clock menu more-arrow no yes mobile

Filed under:

Yoenis Cespedes’s ankle injury was sustained during an encounter with a wild boar

It wasn’t 30-50 feral hogs, but you could say he went hog wild.

New York Mets v Atlanta Braves Photo by Kevin C. Cox/Getty Images

Yes, you read that right. Every time we think the Mets can’t outdo themselves in feats of absurdity, they do so. More than seven months after news broke that Yoenis Cespedes suffered an ankle fracture after a “violent fall” at his Florida ranch, we have finally learned the details behind the incident, which were shrouded in mystery through a resettlement process that resulted in a significant reduction in Cespedes’ base pay for 2019 and 2020.

At the time of the incident, reports immediately surfaced that the injury was not horse-related, which certainly raised more questions than it answered. Now we know the injury came at the hands of a far more unlikely beast: a wild boar. According to a report from Joel Sherman, Ken Davidoff, and Mike Puma of the New York Post, the boar was released from a trap on the ranch and either charged at or otherwise startled Cespedes, causing him to step backwards into a hole, fracturing his ankle.

The Post report also reveals that the Mets were considering an attempt to void Cespedes’ contract, at which point the the Commissioners Office and Players Association became involved. However, all parties—Cespedes’ representatives, Mets officials, and Commissioners Office and the Players Association officials—visited the ranch at various points and agreed on the overall chain of events. While the facts of the incident are now known, what remains a matter of subjective debate is whether Cespedes side-stepping a boar while protecting his property qualifies as a risky activity, constituting a contract violation. But instead of going to an arbitrator, a compromise was reached in which Cespedes received $22.8 million of his $29 million 2019 salary and will have his base pay slashed to $6 million in 2020, with the ability to earn up to $11 million, depending on how long he is on the active roster, with additional incentives for number of plate appearances.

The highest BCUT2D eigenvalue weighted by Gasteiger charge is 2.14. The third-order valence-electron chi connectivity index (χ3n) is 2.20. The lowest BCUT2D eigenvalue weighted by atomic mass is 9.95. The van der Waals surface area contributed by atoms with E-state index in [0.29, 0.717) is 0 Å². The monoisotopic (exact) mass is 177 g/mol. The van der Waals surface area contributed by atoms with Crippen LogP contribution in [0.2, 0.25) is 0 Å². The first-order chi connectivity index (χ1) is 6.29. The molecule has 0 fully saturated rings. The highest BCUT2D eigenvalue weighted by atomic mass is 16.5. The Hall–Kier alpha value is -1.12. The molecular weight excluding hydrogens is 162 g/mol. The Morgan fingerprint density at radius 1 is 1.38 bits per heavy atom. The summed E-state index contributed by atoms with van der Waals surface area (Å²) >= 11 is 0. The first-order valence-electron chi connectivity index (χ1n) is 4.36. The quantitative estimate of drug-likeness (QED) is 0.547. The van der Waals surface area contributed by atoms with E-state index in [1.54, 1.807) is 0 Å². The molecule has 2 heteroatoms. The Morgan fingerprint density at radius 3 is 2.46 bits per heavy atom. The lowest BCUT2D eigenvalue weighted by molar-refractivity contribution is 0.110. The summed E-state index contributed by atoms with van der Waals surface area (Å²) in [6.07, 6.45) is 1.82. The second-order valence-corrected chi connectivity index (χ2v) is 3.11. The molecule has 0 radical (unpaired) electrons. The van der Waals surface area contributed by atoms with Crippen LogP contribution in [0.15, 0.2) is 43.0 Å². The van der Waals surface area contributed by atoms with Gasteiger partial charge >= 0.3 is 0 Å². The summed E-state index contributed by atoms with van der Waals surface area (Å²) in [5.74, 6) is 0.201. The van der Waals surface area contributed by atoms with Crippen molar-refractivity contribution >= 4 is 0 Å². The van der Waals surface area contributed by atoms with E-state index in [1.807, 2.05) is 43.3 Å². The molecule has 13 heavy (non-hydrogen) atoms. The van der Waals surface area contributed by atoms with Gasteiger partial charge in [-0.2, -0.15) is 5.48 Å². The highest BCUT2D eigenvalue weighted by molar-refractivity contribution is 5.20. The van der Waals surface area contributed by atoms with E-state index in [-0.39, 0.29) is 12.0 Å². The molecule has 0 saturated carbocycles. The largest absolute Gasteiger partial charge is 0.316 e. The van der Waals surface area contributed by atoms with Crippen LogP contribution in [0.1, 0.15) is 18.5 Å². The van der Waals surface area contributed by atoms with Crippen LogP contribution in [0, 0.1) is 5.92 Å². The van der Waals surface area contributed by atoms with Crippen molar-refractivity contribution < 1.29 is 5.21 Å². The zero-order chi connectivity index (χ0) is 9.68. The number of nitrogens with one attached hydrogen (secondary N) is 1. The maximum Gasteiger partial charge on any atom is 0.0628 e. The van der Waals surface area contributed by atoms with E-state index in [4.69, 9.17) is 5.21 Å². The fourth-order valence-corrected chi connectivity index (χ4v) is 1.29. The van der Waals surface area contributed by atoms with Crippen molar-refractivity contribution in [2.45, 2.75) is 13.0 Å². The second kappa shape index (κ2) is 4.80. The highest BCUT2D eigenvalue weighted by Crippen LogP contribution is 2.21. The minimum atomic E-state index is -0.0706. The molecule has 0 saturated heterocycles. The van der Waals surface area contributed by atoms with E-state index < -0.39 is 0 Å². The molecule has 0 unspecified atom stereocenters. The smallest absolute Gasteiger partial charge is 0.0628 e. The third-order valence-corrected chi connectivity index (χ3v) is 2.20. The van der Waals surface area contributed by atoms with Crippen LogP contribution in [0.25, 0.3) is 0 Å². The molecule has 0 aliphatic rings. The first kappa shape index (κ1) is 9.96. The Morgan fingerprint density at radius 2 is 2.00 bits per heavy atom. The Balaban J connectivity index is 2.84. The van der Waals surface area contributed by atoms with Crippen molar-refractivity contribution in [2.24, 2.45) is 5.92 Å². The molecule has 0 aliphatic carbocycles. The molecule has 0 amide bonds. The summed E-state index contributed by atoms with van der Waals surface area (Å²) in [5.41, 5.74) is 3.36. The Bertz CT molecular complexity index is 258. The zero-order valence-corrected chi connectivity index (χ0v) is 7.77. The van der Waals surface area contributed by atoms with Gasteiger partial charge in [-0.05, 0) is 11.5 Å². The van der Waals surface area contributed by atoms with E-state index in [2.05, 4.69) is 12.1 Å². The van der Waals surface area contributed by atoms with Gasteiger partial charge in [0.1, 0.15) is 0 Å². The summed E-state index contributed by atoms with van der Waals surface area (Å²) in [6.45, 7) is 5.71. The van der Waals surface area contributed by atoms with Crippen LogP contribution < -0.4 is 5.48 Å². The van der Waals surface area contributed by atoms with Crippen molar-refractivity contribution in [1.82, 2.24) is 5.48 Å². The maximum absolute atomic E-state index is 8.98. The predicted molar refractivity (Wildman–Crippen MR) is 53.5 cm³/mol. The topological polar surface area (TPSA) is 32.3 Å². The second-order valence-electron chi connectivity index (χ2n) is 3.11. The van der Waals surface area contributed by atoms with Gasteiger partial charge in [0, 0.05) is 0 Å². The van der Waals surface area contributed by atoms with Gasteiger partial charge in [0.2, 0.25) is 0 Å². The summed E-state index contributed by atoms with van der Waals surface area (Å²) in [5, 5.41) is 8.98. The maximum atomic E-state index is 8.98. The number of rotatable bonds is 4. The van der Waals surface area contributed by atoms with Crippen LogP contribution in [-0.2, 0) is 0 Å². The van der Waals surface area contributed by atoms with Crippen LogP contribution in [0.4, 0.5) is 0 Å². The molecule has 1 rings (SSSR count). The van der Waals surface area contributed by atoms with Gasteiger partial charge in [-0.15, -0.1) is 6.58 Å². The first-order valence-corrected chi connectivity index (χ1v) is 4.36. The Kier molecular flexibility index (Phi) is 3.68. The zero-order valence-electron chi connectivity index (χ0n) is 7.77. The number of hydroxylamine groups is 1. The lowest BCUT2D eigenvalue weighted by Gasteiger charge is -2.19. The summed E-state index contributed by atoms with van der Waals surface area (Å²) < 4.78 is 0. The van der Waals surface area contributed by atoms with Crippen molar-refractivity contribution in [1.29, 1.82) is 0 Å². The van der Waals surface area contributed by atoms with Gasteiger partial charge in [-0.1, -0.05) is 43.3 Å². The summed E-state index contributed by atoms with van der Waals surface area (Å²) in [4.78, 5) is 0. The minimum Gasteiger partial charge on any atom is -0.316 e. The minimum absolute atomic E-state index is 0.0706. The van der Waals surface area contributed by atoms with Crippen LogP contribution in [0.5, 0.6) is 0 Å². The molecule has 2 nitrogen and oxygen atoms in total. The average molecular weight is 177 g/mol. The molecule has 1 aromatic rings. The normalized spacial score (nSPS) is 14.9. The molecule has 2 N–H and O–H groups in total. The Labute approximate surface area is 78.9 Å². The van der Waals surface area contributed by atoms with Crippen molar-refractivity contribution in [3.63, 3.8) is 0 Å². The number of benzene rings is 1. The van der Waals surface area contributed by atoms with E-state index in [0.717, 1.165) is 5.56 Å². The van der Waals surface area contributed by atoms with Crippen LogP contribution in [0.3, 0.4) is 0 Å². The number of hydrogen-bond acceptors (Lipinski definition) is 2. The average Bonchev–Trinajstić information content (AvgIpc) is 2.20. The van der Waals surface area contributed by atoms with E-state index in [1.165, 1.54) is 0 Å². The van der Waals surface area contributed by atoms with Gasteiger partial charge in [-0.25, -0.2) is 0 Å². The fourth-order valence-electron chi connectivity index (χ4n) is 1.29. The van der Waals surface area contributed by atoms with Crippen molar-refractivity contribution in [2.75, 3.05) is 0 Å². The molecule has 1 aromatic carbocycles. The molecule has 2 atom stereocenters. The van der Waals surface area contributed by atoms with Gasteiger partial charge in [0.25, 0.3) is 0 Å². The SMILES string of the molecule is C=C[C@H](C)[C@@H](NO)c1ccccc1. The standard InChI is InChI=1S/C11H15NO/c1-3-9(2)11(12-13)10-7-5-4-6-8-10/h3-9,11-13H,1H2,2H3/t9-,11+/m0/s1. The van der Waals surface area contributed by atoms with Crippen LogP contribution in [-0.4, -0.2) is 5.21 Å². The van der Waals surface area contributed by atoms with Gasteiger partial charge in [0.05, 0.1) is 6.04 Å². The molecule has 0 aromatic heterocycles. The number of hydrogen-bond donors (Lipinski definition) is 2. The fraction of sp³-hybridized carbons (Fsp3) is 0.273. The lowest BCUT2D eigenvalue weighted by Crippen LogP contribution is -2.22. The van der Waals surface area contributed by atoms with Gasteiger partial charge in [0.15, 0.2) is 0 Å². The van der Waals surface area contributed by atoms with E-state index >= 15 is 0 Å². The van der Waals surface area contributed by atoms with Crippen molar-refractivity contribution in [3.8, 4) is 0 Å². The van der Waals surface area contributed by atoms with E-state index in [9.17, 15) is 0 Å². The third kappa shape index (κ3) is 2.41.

In the storied history of things that have caused us to shake our heads and mutter “peak Mets,” this has to be near the top of the list. Taxi accident? Hold our boar—I mean, beer. Of all the ways this story could have ended, this is beyond the imagination of even the most creative Mets fan. But it’s also as Cespedes-like as anyone could have imagined—a tale befitting of his larger-than-life persona, which we can only hope to see grace the batter’s box again in 2020. And if we do, I hope he brings a wild boar with him to spring training.